She’s a Lady – Sunday Photo Fiction

Sunday Photo Fiction is a weekly challenge presented by my old friend Al Forbes.
The idea is to write a short story (200 word max) inspired by what you see in his picture (below).
Flowers often take me back to that simpler time – the 1960s – when the world was young and idealistic.
A generation of people preached peace and brotherly love, then grew up to exploit the banking system and bring the world economy crashing to its knees.
And, in passing, to invade Iraq, Afghanistan and a host of other sovereign states.
Click on this link to enter your tale, and see what others have written.

Copyright Al Forbes

Copyright Al Forbes

She’s a Lady
My favourite song is an old hippy anthem.
She’s a Lady, by John Sebastian.
It tells of a fleeting but perfect encounter with a girl who is ‘floating along with a whimsical twinkling in her strange green eyes’.
And of the feeling that, some days, ‘it was raining daisies’.
Real sixties’ flower power.
And now, in my own sixties, I am still looking for that special lady who I will love forever.
You see, I am a romantic.
I still believe in true love.
I still think I will find her.
That perfect partner who I won’t get bored or irritated with.
Who makes me feel it might yet, some day, rain daisies.
Who, unlike all the others, I will never have to kill.

About ceayr

A Scot who has discovered Paradise in a small town he calls Medville on the Côte d'Azur, C.E. Ayr has spent a large part of his life in the West of Scotland and a large part elsewhere. His first job was selling programmes at his local football club and he has since tried 73 other career paths, the longest being in IT, with varying degrees of success. He is somewhat nomadic, fairly irresponsible and, according to his darling daughter, a bit random.
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56 Responses to She’s a Lady – Sunday Photo Fiction

  1. I loved that song. Takes me back to a time more innocence and definitely more peaceful. Well, the world may not have been more peaceful, but then I was a bit more oblivious when I was young. I enjoy how you express yourself. A poetry I can understand. I loved Scotland when I visited in the early 90s.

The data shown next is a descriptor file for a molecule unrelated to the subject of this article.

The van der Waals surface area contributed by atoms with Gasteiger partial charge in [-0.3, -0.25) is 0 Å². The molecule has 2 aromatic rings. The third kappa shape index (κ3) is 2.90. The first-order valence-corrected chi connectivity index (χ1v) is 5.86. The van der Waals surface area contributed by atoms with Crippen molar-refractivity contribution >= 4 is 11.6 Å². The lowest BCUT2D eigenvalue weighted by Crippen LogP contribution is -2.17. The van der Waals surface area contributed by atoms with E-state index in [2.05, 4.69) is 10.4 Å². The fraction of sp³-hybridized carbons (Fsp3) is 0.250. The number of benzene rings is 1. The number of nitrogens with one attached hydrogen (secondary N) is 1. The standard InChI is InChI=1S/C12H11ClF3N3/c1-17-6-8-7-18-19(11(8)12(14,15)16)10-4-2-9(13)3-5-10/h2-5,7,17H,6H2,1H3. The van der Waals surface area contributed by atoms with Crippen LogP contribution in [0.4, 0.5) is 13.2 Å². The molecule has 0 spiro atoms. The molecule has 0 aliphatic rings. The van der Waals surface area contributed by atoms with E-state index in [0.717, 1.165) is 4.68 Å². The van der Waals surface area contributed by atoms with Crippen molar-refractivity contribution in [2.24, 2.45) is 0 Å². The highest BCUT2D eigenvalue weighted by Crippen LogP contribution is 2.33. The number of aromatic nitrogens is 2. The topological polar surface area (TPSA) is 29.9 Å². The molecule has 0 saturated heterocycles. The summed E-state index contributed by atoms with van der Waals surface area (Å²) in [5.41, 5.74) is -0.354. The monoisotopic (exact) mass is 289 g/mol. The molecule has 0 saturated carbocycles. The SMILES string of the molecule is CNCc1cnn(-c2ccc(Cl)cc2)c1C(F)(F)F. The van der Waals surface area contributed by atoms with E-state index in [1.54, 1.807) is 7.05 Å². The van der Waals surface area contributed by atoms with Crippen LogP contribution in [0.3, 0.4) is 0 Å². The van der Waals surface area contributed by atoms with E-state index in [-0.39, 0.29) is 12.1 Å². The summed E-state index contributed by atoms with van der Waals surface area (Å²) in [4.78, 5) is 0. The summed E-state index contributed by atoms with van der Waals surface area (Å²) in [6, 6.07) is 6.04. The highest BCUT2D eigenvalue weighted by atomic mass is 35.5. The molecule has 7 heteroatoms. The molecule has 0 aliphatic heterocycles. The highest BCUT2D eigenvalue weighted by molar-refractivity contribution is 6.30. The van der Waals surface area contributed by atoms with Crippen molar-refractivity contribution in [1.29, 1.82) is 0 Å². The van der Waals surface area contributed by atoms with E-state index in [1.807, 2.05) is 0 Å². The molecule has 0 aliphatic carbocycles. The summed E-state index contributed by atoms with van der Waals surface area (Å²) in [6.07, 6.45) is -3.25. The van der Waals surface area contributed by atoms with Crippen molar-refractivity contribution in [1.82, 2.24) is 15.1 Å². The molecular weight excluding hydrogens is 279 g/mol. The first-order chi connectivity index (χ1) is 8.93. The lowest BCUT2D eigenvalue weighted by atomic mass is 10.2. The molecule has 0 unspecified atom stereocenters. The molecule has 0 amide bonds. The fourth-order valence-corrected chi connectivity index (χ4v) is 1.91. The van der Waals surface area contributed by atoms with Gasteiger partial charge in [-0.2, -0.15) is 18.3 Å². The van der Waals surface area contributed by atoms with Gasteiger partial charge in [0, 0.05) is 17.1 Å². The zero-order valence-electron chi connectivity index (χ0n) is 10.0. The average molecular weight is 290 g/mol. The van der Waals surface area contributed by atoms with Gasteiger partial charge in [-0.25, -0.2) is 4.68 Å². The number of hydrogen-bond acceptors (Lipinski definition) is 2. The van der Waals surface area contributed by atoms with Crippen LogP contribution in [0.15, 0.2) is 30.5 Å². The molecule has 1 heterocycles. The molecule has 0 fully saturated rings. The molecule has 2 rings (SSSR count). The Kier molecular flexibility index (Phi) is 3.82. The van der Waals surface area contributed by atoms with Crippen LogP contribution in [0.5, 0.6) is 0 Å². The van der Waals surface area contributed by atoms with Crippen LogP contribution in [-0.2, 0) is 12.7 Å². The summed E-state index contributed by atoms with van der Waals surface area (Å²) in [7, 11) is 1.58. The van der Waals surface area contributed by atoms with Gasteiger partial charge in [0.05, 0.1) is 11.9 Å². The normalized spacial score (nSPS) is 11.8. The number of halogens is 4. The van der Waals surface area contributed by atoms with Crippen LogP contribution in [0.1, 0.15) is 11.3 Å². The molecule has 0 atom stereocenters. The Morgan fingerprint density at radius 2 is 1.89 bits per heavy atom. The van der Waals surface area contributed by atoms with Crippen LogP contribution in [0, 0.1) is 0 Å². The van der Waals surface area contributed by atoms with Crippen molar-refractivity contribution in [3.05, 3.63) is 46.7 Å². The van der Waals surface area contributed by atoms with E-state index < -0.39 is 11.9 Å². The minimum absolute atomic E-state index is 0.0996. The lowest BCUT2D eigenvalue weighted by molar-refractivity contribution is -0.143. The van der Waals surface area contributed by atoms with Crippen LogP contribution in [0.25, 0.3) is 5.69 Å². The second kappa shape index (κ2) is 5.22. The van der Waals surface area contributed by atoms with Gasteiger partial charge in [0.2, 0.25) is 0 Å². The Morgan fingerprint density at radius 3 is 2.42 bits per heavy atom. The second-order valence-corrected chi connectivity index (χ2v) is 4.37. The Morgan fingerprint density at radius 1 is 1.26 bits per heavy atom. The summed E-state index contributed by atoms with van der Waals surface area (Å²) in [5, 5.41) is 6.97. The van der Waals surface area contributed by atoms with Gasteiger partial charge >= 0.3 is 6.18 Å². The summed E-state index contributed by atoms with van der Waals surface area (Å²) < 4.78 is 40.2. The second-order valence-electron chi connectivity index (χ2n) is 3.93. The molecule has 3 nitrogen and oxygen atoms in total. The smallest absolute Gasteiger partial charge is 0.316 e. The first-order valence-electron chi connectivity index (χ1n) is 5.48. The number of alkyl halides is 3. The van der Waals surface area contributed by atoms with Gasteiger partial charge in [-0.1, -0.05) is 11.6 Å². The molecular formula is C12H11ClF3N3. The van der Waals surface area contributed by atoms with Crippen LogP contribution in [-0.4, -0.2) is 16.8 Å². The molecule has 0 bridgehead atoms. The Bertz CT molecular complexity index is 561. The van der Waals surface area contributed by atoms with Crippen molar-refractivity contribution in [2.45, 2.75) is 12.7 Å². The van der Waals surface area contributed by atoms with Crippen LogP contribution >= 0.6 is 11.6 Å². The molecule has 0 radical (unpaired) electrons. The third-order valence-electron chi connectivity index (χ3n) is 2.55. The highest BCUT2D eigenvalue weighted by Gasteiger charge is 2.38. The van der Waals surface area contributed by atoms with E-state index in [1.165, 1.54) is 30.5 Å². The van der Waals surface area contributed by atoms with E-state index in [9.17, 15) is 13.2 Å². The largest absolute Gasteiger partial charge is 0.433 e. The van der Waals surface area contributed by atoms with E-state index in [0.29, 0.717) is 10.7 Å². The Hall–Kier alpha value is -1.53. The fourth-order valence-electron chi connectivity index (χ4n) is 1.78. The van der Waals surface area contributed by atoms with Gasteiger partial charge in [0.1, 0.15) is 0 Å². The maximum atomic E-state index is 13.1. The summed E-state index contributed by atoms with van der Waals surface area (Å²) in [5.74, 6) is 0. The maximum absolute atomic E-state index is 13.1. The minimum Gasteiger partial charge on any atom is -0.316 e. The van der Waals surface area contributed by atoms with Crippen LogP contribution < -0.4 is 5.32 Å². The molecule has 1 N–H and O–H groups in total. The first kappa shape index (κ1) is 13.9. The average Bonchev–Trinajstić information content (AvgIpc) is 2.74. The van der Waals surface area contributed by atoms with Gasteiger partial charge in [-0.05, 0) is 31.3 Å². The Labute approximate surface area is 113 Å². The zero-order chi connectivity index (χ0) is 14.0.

Like

  2. rogershipp says:

    Surely a romantic still. Eternally looking…

    Like

  3. Susan Langer says:

    Loved the song. Remember it well. 🙂

    Like

  4. Danny James says:

    Remember it well!

    DJ

    Like

  5. Dave says:

    They just shouldn’t let cynics take on romantic imagery.

    Like

  6. Lyn says:

    Oookay… daisies are good — even raining daisies. But the last line? Hmmm LOL I think I’ll steer clear 🙂

    Like

  7. luckyjc007 says:

    Nothing ventured, nothing gained…just keep trying and it just might come about! Life doesn’t end until you take that last breath!

    Like

  8. As I was reading this, my thoughts were:
    “Oh, isn’t this sweet. Different to how the oth… oh” lol

    It’s awesome

    Like

  9. Francesca Smith says:

    I really enjoyed this. It is clever how you wove idealism and realism to create this.

    Like

  10. mandibelle16 says:

    Oh wonderful ending. Reminds me a bit of a couple Robert Browning poems especially “My Last Duchess.” Excellent job!

    Like

    • ceayr says:

      Wow!
      Wilde and Browning on the same post, I am ecstatic here!
      ‘Paint must never hope to reproduce the faint
      Half-flush that dies along her throat’
      Magical words, way above the talent of this poor scribe.
      I am delighted that you found something of worth here.

      Liked by 1 person

  11. Karin says:

    Well… I do have green eyes but M. Ayr, your “Lady Killer” reputation is a little intimidating! A gentleman who so consistently misplaces his paramours might consider keeping that “personality quirk” off his bio. Perhaps chatting with the debonair, suave and always top of the “World’s Most Eligible Elephants”, Sir AnElephantCant; might provide you with some useful err… tips! 😉